3. Roses and Thorns. At the end of the day, ask your family members the best part of their day and the most difficult part of their day. It is a great way to connect and reflect on what went right and what you might do differently.

  4. Take a Mental Picture. This is similar to pausing and appreciating the moment. Imagining you are taking a mental picture helps you become present and notice the details of the moment and appreciate it fully.

  5. Increase your connection. When you are with someone, be really with them. Put what you are doing aside, take a deep breath, and fully listen to their words and what underlies them. There is a saying “If you want your kids to talk to you in the future, you have to listen to them now.”

  6. Appreciations. Listing the things you are grateful for can be part of your journaling practice, or can be done anytime. Gratitude is one of the primary gateways to the present moment.

  7. Spend Nothing Day. It is surprisingly difficult to go a whole day without spending money, even on a cup of coffee. Deciding to spend nothing necessarily slows you down. Then you can have fun deciding what to do with the money you didn’t spend!

  8. Screen Free Time. This one can be particularly challenging when we use our devices for work, organizing, shopping and socializing. Rather than making it a big deal, just decide what works best for you. Be aware of how you feel when you have spent a long time in front of screens. Contrast that to how you feel in nature or reading a book or spending time with loved ones. Having a guideline around screen time can help you implement parameters that don’t have to be a hardship, but rather are a way to implement the life you really want, based on your values and observations. Perhaps you have screen-free time for a couple hours in the evening, or the first hour of the day, or all day on Sundays. Maybe you create a screen free zone, such as no screens in the bedroom.

  9. Deciding to be done. When you’re buzzing around the house like a hummingbird -- tidying, straightening, organizing, doing -- remember that you will never actually get it all done. We need to stop doing, and spend some time just being. Scheduling and blocking off time can be helpful in this regard. Set aside one hour to house-cleaning, and whatever you get done, let that be enough.

  10. Calendaring. If you actually schedule time for the things that bring you joy and the things that you need to do to take care of yourself, they will be more likely to happen.

  11. Practice Saying No. When you receive an invitation, before you respond, put it aside, pause and ponder. In this day of electronic communication, we sometimes feel obliged to respond right away as if there were some urgency. Do you really want to go? What else is going on that week? Making a carefully considered decision will make the events you do decide to attend more satisfying.

  12. Play Hooky. This is one of my favorite suggestions. Pick one day, and plan ahead to spend the whole day just reading, hiking or laying around. Do your favorite activities. If there are other people in your household, you can coordinate with them, and make it a group activity. This goes hand in hand with another one of Bernadette’s suggestions -- the “throw the rules out the window day.” You can eat dessert for breakfast. Stay up as late as you want. Eat dinner on the living room floor with your hands. These kinds of days bring you into the moment and slow you down.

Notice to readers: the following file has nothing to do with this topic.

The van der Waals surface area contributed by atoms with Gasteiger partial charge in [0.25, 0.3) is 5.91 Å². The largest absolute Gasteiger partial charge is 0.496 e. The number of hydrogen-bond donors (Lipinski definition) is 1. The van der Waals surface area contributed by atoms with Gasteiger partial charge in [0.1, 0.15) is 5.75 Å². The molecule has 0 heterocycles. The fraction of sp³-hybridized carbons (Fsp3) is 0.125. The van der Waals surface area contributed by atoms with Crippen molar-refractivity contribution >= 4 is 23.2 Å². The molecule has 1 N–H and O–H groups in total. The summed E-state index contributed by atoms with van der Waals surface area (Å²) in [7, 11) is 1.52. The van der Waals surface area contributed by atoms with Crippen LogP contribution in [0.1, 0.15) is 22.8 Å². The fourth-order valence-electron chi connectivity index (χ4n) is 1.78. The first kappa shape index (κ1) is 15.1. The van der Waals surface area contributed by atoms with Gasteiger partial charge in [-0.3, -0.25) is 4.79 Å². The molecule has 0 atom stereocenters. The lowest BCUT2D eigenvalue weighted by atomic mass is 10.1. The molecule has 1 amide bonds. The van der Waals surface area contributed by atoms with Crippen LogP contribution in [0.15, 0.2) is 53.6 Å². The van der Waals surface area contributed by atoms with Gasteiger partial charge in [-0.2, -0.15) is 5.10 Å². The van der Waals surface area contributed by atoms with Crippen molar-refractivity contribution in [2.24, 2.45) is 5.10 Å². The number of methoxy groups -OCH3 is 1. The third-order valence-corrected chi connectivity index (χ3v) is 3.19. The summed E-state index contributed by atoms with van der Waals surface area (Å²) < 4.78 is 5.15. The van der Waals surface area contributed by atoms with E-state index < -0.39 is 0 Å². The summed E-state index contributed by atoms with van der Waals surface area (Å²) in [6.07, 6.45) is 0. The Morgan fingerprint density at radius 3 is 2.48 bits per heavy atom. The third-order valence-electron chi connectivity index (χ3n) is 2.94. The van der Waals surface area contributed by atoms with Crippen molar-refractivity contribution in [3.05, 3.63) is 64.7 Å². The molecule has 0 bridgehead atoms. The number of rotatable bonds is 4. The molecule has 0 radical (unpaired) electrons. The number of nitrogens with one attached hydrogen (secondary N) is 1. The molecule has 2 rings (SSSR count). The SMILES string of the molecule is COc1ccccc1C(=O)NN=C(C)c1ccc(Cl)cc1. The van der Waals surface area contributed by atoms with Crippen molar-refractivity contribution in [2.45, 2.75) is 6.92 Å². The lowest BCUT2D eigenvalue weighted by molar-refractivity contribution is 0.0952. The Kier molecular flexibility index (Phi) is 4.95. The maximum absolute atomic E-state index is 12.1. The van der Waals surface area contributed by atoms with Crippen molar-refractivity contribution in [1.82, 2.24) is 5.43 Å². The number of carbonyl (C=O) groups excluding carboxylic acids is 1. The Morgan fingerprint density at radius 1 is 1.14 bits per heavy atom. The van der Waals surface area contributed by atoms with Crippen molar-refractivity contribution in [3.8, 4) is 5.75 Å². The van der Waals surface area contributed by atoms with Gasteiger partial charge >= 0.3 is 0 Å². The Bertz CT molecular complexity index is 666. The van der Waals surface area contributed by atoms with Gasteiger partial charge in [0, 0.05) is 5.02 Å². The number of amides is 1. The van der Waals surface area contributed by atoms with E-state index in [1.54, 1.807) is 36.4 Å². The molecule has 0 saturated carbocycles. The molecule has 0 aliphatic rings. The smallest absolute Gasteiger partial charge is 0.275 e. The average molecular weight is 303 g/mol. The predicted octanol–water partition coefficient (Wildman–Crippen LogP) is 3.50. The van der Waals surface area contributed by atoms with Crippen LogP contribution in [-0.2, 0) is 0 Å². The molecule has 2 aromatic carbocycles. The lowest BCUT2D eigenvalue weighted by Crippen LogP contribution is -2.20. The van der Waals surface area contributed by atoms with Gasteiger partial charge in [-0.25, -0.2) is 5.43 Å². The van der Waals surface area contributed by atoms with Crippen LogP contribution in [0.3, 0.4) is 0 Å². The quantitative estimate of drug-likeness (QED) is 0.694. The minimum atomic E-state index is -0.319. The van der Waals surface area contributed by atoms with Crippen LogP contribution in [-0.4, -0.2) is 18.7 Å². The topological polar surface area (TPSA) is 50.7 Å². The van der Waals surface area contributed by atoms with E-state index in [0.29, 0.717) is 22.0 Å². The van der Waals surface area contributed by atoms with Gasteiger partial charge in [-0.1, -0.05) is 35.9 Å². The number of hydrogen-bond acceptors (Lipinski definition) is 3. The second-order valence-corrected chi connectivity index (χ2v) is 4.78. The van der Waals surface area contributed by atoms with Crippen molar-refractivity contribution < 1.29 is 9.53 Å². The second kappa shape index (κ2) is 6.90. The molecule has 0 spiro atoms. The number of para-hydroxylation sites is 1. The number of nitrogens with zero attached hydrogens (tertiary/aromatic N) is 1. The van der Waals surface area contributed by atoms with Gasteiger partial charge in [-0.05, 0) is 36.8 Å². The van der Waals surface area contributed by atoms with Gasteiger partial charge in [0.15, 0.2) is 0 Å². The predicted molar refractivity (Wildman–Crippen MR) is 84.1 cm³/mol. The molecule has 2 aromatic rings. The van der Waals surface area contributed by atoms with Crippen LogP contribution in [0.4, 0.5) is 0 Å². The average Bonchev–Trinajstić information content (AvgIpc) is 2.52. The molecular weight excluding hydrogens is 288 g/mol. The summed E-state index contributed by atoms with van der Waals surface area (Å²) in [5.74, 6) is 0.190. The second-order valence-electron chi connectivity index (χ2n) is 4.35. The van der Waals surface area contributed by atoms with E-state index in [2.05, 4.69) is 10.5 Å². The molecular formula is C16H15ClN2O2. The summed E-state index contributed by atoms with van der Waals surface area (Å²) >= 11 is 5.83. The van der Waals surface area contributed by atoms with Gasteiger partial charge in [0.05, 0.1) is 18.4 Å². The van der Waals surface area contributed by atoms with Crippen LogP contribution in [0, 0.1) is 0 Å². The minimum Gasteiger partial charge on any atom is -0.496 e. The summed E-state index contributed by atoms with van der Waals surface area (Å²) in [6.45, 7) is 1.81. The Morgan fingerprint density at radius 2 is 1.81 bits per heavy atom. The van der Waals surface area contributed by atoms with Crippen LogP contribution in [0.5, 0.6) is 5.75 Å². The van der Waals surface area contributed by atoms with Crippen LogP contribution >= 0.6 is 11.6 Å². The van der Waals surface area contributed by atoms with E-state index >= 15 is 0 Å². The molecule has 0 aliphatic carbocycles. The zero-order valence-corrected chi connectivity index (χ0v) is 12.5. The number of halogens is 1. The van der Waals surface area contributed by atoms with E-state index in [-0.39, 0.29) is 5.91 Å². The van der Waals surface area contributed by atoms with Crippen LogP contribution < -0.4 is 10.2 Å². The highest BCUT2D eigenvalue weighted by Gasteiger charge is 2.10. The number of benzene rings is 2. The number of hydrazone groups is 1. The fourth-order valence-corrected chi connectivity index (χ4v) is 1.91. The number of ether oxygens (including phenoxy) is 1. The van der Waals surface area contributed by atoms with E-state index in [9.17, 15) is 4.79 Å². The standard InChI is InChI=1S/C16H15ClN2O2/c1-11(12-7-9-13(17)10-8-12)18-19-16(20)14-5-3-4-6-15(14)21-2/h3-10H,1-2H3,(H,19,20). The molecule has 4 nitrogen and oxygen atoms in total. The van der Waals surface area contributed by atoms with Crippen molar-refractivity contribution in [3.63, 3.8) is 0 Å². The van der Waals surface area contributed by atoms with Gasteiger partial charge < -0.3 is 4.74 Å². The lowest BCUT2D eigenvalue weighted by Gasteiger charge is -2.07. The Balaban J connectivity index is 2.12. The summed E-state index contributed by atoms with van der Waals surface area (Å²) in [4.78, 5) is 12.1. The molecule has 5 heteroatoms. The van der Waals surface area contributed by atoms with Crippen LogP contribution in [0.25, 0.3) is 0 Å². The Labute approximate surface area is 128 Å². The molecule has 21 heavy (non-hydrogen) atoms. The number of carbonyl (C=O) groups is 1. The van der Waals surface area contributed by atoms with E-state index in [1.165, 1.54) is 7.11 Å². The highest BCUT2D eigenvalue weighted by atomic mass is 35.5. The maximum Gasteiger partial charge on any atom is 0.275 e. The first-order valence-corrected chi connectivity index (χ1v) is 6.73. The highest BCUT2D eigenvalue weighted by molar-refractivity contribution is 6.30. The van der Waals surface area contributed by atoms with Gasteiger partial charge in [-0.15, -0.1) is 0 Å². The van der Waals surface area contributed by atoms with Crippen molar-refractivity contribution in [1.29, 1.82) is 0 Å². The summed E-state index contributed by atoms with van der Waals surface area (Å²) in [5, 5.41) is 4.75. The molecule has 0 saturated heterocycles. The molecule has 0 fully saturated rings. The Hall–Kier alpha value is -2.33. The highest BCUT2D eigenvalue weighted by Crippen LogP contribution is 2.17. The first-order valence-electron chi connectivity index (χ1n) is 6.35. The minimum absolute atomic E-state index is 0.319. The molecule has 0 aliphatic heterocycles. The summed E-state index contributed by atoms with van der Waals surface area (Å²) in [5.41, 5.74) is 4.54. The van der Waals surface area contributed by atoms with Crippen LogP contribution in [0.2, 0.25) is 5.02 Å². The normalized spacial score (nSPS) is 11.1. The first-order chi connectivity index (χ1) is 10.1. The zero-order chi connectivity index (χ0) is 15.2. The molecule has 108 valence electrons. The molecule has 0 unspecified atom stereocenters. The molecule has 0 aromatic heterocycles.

13. Spacious transitions. “The bigger the window, the happier the travels.” This is one that I live by. Overestimate how long it will take you to get ready and get somewhere. Don’t plan back-to-back things where you have to rush from one place to another. With spacious transitions in place, you will be able to stop and smell the roses on the way there. Set your alarm a few minutes earlier. If you get somewhere early, enjoy the minutes of waiting.

  14. Take Five. Work little breaks into your day -- a small mental escape. Fill a big glass of water and drink the whole thing slowly, or lie down on the floor in Child’s Pose or Savasana for a couple of minutes. I remember when I had small children, I would take out the trash when I needed an opportunity to call myself back to my center.

  15. Don’t Sweep Until the Rice Dries. This is the perfect metaphor for slow family living. Don’t choose the struggle. Don’t make work for yourself. Don’t make it harder than it needs to be. When we give the struggles some space, they are much more likely to work themselves out or at least be more workable when we return. When we are willing to walk away rather than let the frustration get the best of us, we can find solutions in the space we allow. Don’t think everything has to be resolved right away. Give it time.


Our days on earth are precious, and when we come to our last breath, we will probably not feel the most gratitude for the time we spent rushing around and getting things done. Start small -- a breath here, a breath there -- and then you’ll notice other opportunities to “slow your roll.” The grass is greener when you stop and feel it under your feet.


** For further reading on this topic, check out these insightful works which formed the basis for this article: The Dance of Connection by Harriet Lerner, The Gifts of Imperfection by Brene Brown, Radical Acceptance by Tara Brach, Book of Joy by the Dalai Lama, Desmond Tutu and Douglas Abrams, Slow Family Living by Bernadette Noll.